I was in tenth grade. I walked into History class early, because my previous class was right next door. The teacher had the TV on, and after see the smoke and the buildings I thought it was part of the days lesson.
Until the teacher told me, no, this is happening right now. This is New York City. We sat and watched the entire period as the two towers fell. As we tried to make sense of what was happening. People with family in New York City left to call their parents; I felt guilty and relieved that my extended family lived two hours away. They were safe.
A lot of other people were not.
We went to our next class. The TV was on, even though the principal officially said the TVs were supposed to be off, he didn't want to scare the children. We thought it was stupid; we were already scared, more scared than we had been in our lives.
People talked in clumps in the hallway. It was hard to really finish a thought or sentence. As the day wore on, we tried to think of other things. But it always came back to those two towers crumbling before our eyes.
I went to work after school, even though I didn't want to be there. I didn't know where I wanted to be; I felt numb, but I didn't want to be waiting on people. We were slow that night. I guess most people didn't want to leave their families.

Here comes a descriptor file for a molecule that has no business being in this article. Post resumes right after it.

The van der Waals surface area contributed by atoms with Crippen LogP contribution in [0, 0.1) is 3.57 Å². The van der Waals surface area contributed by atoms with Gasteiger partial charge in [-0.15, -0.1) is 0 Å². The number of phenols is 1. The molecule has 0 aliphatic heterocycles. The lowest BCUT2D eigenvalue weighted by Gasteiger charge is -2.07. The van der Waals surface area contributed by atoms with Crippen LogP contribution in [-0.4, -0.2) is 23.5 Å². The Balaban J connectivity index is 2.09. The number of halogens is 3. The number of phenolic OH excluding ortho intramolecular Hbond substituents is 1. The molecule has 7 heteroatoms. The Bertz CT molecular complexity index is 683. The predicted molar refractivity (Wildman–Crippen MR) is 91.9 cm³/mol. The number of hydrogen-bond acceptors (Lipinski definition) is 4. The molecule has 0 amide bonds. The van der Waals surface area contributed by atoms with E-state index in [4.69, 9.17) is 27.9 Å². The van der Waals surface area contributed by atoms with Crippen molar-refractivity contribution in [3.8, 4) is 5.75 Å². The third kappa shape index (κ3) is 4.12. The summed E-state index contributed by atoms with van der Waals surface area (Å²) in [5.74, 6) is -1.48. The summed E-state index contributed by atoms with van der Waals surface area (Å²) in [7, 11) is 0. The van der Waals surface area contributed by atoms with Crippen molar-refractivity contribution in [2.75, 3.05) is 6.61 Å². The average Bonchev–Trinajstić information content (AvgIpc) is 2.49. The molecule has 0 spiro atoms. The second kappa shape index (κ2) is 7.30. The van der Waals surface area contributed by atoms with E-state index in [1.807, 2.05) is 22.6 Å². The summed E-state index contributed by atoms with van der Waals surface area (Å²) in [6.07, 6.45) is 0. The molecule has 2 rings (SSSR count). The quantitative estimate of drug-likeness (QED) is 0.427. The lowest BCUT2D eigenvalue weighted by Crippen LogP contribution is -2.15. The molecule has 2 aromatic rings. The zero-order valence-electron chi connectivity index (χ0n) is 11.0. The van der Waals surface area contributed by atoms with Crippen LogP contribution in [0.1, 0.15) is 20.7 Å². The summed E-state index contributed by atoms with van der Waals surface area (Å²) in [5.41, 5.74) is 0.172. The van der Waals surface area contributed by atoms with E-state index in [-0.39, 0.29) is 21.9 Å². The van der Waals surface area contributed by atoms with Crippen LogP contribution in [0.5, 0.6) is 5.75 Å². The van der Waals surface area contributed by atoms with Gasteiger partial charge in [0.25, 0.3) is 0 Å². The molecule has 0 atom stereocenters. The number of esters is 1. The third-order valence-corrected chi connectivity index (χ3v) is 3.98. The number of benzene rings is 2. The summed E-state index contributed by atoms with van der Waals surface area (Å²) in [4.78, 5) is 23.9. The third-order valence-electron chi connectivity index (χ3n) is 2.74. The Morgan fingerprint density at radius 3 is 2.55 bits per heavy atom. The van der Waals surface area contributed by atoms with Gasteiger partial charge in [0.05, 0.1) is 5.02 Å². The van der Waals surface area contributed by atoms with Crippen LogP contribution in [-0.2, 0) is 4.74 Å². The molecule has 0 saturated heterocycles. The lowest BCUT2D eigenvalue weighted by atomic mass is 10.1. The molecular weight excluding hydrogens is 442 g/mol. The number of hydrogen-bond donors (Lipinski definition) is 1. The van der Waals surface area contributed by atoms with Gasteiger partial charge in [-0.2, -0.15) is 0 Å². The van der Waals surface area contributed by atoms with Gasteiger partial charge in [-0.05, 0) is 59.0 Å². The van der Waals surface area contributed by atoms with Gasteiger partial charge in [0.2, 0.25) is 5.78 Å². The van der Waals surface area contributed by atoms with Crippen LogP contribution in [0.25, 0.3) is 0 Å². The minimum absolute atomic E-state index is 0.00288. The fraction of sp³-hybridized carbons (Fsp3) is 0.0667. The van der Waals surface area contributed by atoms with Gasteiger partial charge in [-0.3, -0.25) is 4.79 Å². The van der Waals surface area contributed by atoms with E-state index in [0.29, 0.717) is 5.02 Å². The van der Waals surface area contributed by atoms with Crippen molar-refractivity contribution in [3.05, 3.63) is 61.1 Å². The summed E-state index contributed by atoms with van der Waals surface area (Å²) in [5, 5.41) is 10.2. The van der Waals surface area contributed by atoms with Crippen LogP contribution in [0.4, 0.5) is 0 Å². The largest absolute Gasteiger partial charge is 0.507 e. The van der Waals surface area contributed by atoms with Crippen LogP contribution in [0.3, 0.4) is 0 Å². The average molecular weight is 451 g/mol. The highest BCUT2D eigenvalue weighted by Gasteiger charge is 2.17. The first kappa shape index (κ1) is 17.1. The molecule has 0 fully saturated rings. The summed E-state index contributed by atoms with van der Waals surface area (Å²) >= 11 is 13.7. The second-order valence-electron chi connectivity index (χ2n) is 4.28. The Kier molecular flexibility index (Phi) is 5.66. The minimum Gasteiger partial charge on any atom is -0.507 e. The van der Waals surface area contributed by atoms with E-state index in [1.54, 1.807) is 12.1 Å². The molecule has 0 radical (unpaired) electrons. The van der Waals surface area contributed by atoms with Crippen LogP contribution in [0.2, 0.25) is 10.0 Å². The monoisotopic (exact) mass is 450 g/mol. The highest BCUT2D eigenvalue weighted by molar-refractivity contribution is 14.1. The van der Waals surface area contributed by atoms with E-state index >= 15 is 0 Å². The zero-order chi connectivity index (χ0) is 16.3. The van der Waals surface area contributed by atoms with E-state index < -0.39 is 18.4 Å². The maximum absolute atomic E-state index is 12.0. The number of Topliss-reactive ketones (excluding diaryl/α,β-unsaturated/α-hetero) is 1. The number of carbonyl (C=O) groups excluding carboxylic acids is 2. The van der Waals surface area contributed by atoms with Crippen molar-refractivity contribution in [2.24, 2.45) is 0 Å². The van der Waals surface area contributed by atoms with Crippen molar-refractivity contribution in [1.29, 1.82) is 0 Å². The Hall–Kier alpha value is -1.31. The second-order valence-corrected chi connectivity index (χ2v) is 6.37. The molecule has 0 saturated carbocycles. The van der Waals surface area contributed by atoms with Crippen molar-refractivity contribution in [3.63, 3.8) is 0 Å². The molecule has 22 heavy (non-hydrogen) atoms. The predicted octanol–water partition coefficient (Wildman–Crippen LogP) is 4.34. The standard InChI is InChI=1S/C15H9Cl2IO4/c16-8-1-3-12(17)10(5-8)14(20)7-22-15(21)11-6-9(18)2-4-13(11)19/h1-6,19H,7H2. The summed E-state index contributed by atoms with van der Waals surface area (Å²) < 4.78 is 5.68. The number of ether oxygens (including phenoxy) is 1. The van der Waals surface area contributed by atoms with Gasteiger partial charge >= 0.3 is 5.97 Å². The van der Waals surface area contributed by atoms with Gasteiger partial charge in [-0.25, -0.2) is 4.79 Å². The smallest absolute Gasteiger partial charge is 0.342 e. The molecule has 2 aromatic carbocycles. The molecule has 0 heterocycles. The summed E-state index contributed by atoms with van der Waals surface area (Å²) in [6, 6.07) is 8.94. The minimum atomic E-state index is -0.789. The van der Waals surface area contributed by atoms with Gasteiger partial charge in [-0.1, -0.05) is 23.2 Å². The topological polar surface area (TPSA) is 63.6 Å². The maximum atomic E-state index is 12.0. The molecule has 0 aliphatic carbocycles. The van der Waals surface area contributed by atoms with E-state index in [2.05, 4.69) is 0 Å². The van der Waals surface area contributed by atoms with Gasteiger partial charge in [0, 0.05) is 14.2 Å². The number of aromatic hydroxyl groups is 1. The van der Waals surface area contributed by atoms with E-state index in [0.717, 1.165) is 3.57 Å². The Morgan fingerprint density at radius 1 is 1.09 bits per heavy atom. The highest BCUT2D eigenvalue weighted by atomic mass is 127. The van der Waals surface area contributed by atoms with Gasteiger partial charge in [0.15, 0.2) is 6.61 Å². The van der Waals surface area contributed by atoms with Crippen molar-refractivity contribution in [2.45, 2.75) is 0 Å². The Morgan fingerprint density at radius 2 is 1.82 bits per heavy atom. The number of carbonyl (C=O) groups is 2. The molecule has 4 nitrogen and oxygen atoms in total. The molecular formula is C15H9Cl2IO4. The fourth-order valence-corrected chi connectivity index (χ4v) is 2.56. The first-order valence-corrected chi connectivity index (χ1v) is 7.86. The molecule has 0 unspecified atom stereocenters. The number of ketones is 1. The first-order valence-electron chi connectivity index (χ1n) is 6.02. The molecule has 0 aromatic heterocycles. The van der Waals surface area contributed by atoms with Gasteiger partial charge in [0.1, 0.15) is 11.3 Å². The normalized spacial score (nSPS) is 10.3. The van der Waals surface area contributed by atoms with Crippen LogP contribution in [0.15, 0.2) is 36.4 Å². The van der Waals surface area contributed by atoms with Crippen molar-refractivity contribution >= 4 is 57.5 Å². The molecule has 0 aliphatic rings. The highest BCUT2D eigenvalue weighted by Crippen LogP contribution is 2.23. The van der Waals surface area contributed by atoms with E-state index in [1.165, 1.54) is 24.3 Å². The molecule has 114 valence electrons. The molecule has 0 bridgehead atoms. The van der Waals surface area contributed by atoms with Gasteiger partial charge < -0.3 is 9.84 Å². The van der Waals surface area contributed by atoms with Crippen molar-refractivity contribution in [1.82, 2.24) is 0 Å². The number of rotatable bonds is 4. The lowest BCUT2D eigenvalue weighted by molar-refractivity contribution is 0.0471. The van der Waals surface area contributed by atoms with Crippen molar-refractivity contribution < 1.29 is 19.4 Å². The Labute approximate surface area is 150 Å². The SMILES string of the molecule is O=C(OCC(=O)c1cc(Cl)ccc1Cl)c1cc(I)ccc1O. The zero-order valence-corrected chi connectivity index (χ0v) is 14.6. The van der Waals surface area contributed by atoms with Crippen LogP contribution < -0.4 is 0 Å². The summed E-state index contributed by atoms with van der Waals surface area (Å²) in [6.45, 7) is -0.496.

The entire day was like someone close and personal to every single one of us had died. It wasn't just the borrowed grief of the families who lost someone in the attack.
That day, we all had a loved one who died.
Our sense of security. Our innocence. Americans get a lot of grief for it, but there's no denying that we're raised to think we're the best. We're America; we kick ass and take names. We're invincible. We're going to live forever.
We found out otherwise on that day.
Thank you for listening to my thoughts. I was luckier than some; I lost no one close to me. But that day I grieved with everyone as a sister. The people who lost someone, who gave up their lives so others could live, they are forever in my heart and mind.